For New Year’s Eve, I booked a room at the Howard Johnson Grand Hotel in downtown Bucharest, near a square called ‘Piata Romana’. I used Hotels.ca and to my amazement, this five star hotel was available for $137/night (the cheapest rate offered by any hotel). When Laura and I checked into our 10th story room, we found its greatest feature was a tall, deep, window sill. We could both fit in it and could watch the world go by from a bird’s eye view. Laura read a book in that window sill and I took a shower.
At around 7pm we headed out for supper. We walked several blocks because taxi drivers in Bucharest get really annoyed with you if you’re only going 10 blocks. They get paid per km and will actually refuse to drive you if the distance is too short. Taxi drivers are universally disliked in Bucharest because their driving sucks, their attitudes stink, and they’re not that useful. Furthermore, if they know you’re not Romanian, the rate quintuples. Fortunately, the streets of Bucharest are the safest I’ve ever seen. Young women walk the streets at night without fear. I actually met Laura two years ago on a downtown street at 3am.
We made our way into ‘Old Bucharest’, a twisting winding collection of tightly packed, centuries old buildings and narrow cobble stone streets. It’s really quite beautiful. Many of the streets are torn up and architectural digs are underway. Our first stop was ‘The Fire Club’, located in a building that’s older than Regina. We hung out in the basement where the DJ was spinning all sorts of music, most of it currently residing in the reputiour of many a drag queen. It seems Romanians enjoy mocking and dancing to really cheesy songs. 99% of the music was in English. Laura knew all the words, and had a dance routine worked out for every tune. We spent most of the evening laughing at ourselves. Then, ‘The Final Countdown’ by Europe played and suddenly it was midnight. The music kept going… there was no stopping the party to have a count down.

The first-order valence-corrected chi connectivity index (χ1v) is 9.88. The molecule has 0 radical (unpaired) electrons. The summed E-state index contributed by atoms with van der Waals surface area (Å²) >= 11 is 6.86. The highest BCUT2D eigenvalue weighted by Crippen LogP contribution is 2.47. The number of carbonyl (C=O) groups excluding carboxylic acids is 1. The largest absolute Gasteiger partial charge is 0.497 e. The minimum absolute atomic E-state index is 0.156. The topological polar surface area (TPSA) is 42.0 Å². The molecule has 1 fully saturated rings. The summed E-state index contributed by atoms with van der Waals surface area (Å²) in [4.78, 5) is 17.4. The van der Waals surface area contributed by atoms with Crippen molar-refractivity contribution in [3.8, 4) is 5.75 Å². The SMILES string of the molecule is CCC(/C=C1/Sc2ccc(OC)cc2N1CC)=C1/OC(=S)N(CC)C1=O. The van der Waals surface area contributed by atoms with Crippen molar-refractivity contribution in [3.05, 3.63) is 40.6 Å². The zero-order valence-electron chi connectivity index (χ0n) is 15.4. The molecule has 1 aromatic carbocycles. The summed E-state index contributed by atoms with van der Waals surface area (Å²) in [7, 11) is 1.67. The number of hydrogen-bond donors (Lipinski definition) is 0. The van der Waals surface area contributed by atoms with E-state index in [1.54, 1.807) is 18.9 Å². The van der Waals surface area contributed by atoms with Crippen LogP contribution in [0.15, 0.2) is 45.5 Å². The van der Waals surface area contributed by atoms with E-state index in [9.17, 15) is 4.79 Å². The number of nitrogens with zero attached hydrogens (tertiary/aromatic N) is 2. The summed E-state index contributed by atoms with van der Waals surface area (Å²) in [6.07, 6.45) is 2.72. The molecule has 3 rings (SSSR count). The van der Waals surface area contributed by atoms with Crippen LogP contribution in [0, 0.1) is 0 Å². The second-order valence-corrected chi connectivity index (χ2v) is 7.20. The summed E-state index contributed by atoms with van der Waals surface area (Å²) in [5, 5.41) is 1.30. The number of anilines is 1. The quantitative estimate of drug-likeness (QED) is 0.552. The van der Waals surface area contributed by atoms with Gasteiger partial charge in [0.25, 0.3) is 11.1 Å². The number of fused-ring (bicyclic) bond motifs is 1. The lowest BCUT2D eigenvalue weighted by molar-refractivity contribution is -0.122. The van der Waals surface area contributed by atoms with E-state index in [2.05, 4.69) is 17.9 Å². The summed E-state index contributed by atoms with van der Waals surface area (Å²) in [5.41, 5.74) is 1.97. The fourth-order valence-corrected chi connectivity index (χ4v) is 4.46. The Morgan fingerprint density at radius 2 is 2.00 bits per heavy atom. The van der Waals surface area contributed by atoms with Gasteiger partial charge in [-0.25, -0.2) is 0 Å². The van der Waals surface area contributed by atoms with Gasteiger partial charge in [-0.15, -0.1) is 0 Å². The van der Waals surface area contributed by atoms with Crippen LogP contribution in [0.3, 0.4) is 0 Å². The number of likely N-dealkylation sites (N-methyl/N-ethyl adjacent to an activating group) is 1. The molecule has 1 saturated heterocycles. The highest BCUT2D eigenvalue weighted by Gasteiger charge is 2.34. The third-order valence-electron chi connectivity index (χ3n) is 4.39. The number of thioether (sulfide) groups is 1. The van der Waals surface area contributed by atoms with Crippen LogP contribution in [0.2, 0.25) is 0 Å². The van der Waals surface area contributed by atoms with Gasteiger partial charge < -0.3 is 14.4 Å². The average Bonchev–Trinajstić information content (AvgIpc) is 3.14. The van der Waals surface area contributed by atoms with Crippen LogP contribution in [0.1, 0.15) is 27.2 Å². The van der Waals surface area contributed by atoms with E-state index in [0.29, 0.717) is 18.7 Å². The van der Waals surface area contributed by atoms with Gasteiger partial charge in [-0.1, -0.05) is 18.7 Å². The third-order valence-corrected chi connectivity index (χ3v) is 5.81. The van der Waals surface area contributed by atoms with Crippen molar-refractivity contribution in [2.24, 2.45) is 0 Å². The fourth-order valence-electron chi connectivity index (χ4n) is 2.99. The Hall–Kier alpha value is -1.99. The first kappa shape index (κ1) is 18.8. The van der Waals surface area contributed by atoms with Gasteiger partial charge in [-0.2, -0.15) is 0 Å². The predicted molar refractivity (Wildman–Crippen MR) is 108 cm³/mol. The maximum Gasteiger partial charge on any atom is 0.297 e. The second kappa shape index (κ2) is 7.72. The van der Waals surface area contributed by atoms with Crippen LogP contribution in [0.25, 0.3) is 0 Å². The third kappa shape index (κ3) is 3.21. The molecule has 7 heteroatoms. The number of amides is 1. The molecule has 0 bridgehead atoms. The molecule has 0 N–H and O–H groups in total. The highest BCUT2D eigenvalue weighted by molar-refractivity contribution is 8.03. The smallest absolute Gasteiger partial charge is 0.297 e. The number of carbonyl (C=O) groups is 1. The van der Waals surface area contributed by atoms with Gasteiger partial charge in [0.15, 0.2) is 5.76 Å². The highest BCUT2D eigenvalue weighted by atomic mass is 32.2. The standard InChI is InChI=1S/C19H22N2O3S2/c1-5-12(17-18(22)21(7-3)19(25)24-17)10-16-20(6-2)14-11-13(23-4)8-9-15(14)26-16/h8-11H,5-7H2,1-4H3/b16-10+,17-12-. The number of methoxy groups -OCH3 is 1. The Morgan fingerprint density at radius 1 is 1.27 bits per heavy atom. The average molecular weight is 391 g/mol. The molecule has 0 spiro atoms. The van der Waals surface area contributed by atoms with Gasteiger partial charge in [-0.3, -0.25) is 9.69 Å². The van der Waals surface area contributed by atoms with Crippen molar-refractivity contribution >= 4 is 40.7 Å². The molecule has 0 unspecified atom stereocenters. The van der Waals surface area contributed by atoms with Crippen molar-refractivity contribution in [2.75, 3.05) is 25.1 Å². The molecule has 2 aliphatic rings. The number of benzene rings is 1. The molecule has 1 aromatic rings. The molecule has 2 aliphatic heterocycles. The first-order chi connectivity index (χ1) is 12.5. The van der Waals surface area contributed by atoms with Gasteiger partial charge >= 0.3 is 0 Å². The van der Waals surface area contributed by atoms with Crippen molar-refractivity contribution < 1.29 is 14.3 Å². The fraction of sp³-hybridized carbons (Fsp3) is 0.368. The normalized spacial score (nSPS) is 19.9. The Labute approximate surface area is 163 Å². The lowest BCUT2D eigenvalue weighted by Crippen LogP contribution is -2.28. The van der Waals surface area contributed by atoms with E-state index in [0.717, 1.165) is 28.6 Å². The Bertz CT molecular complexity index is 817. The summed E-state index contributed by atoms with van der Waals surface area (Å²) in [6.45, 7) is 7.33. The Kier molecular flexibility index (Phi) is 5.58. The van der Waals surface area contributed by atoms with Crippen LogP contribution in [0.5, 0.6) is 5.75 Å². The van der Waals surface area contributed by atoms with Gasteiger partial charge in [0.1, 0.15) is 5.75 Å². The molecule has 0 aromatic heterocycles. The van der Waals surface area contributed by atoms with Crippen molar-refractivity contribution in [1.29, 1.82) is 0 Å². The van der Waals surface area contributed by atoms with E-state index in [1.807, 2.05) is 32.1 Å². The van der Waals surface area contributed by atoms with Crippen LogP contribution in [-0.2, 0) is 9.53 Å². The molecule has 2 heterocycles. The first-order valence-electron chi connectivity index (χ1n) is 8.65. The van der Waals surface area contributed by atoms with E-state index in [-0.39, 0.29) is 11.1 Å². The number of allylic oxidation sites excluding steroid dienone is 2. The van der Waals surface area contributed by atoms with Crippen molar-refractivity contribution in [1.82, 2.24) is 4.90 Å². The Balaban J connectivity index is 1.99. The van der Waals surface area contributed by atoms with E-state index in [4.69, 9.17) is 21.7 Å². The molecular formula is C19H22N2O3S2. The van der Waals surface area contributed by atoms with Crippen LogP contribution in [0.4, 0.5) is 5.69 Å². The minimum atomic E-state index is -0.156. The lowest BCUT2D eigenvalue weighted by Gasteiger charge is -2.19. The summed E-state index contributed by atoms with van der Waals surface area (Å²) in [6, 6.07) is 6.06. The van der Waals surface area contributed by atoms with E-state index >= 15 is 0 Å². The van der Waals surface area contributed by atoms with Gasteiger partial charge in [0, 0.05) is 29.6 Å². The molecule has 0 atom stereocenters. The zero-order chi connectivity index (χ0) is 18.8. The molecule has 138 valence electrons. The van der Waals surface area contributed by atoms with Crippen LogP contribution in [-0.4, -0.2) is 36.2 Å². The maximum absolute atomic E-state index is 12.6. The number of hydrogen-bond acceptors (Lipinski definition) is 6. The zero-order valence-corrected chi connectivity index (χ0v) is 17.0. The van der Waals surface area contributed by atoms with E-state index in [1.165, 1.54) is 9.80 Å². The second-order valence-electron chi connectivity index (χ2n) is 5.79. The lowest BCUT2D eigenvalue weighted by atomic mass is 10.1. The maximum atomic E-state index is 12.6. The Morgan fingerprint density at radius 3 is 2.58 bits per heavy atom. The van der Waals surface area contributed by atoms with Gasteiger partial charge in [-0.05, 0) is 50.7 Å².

“La Mulţi” could be heard everywhere. That’s how Romanian’s say ‘Happy New Year!’ It’s also how they greet each other for every other holiday occasion, including birthdays. Efficient methinks. Laura and I left soon after to join two of her friends, Raluca and Madalina, at ClubControl, a nearby club. In the walk over, Bucharest sounded like it was under attack. Fireworks exploded and echoed off the walls of buildings all over the city. This went on for several hours. The city was lit up and there was a palpable sense of euphoria in the air.
ClubControl was amazing… packed with people and music and ambience. At one point, the girls left me on the dance floor alone and I found myself dancing with a perfect stranger. We fell into a kind of improvised movement performance in the middle of the dance floor, reading each others’ body language and constantly shifting into different movement phrases. She would throw out an idea and I would take it, work with it, then throw something back to her. It felt like something straight out of our movement class back in Regina. She said something to me in Romanian and I didn’t understand. She smiled and said she thought I was a foreigner because Romanian men have no imagination when they dance. Never in my life would I have imagined someone saying that about me. Thanks Movement Class!
Laura, Raluca, Madalina and I left the club at 5am. We headed out to McDonalds at Piata Romana for a bite. I learned that Raluca will be studying screen writing next year. We made plans to chat over coffee before I leave. Laura and I headed back to the hotel afterwards. I closed my eyes at 5:30. It was the best New Years ever!